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    Job Stress Brings Gastrointestinal Problems

    Study Shows High Levels of Gut Problems Among Military and 9/11 Cleanup Crews

    Gastrointestinal Problems in the Military

    Gastrointestinal problems are also prevalent in military personnel, says Mark Riddle, MD, DrPH, a researcher at the Naval Medical Research Center in Silver Spring, Md. Servicemen and servicewomen, he says, "are under a lot of stress as you can imagine during deployment."

    Riddle says the fourth leading cause of visits to VA Medical Centers is gastrointestinal disorders.

    To find out more, Riddle and his colleagues evaluated data from the Defense Medical Surveillance System, identifying nearly 32,000 cases of gastrointestinal problems in active duty U.S. military personnel between 1999 and 2007. Among the problems were constipation, diarrhea, irritable bowel syndrome (IBS), and indigestion after an infection of the stomach and intestines (gastroenteritis).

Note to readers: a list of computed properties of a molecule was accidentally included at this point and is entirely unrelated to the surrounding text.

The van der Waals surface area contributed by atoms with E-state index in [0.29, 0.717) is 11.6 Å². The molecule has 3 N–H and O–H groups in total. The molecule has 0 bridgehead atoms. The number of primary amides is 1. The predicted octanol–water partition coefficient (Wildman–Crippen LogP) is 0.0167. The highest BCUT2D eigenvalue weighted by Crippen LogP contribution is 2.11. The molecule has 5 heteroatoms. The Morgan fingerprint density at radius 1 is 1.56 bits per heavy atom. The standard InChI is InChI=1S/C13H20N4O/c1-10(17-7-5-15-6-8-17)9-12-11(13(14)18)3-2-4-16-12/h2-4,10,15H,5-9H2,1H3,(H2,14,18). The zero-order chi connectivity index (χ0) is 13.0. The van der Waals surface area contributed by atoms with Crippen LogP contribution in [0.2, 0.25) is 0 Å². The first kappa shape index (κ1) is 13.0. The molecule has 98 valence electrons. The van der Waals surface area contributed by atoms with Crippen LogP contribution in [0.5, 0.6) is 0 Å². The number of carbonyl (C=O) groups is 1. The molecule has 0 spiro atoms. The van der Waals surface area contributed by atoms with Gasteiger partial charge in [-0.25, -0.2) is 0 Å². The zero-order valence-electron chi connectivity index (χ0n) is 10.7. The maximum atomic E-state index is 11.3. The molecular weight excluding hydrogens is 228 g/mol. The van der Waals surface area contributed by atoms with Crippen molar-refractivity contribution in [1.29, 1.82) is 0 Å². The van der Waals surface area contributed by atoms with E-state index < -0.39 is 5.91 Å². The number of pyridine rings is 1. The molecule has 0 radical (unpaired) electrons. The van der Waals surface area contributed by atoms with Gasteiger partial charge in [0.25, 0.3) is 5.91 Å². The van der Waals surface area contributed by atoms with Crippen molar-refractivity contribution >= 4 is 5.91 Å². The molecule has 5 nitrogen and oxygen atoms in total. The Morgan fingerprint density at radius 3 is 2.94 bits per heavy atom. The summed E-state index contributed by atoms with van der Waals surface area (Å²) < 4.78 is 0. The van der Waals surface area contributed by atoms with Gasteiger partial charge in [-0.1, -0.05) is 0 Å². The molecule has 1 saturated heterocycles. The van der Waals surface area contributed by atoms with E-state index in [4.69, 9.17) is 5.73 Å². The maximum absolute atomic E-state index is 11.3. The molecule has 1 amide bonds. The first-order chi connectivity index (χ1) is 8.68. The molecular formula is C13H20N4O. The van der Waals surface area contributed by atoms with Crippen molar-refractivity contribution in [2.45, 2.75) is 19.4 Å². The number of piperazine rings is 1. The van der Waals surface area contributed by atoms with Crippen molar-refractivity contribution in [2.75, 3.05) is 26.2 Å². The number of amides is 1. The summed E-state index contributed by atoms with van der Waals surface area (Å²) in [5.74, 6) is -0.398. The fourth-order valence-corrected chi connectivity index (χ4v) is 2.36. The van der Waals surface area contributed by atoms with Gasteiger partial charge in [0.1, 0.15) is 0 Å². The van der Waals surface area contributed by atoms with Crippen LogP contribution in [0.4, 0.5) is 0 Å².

When Riddle looked for links between the past gastrointestinal problems and current ones, he found an association between a history of gastroenteritis -- infection of the stomach and intestines caused by bacteria, virus, or other organisms -- and all types of gastrointestinal problems later.

    The highest risk was for diarrhea and IBS. Having a history of gastroenteritis boosted the risk of diarrhea sixfold, and of IBS nearly fourfold. The increased risk for constipation or indigestion was less, each about twofold.

    The gastrointestinal problems persist, Riddle found. Nearly 30% of the military with problems were still getting care two years after the diagnosis.

    The typical advice to prevent gastrointestinal infections -- such as boiling water or peeling food that may be contaminated -- doesn't hold up in combat situations or emergency environments such as the post 9/11 cleanup, Riddle says.

    ''We are developing vaccines to hopefully prevent [gastrointestinal infections]," he says.

    "We need to come up I think with a vaccine -- a good solution -- or chemoprophylaxis like you take for malaria. But it would have to be something you could safely take for a long time."

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